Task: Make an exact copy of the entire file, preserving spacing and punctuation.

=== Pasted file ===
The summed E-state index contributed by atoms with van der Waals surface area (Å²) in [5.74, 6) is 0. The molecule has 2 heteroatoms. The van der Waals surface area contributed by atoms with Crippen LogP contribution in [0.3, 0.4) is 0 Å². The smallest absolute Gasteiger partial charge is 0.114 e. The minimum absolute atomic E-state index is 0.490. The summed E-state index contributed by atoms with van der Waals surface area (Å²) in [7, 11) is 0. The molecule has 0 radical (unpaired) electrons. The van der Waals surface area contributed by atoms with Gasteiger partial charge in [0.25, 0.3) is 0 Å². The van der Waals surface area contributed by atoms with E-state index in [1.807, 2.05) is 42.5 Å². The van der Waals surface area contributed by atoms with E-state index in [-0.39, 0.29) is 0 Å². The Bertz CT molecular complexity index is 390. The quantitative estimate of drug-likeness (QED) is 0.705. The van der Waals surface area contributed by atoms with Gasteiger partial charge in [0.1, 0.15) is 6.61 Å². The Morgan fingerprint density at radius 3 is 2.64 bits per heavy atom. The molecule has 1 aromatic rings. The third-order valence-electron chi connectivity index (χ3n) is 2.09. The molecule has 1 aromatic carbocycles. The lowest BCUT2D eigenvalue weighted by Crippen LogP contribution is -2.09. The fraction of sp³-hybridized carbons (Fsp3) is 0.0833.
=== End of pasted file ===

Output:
The summed E-state index contributed by atoms with van der Waals surface area (Å²) in [5.74, 6) is 0. The molecule has 2 heteroatoms. The van der Waals surface area contributed by atoms with Crippen LogP contribution in [0.3, 0.4) is 0 Å². The smallest absolute Gasteiger partial charge is 0.114 e. The minimum absolute atomic E-state index is 0.490. The summed E-state index contributed by atoms with van der Waals surface area (Å²) in [7, 11) is 0. The molecule has 0 radical (unpaired) electrons. The van der Waals surface area contributed by atoms with Gasteiger partial charge in [0.25, 0.3) is 0 Å². The van der Waals surface area contributed by atoms with E-state index in [1.807, 2.05) is 42.5 Å². The van der Waals surface area contributed by atoms with E-state index in [-0.39, 0.29) is 0 Å². The Bertz CT molecular complexity index is 390. The quantitative estimate of drug-likeness (QED) is 0.705. The van der Waals surface area contributed by atoms with Gasteiger partial charge in [0.1, 0.15) is 6.61 Å². The Morgan fingerprint density at radius 3 is 2.64 bits per heavy atom. The molecule has 1 aromatic rings. The third-order valence-electron chi connectivity index (χ3n) is 2.09. The molecule has 1 aromatic carbocycles. The lowest BCUT2D eigenvalue weighted by Crippen LogP contribution is -2.09. The fraction of sp³-hybridized carbons (Fsp3) is 0.0833.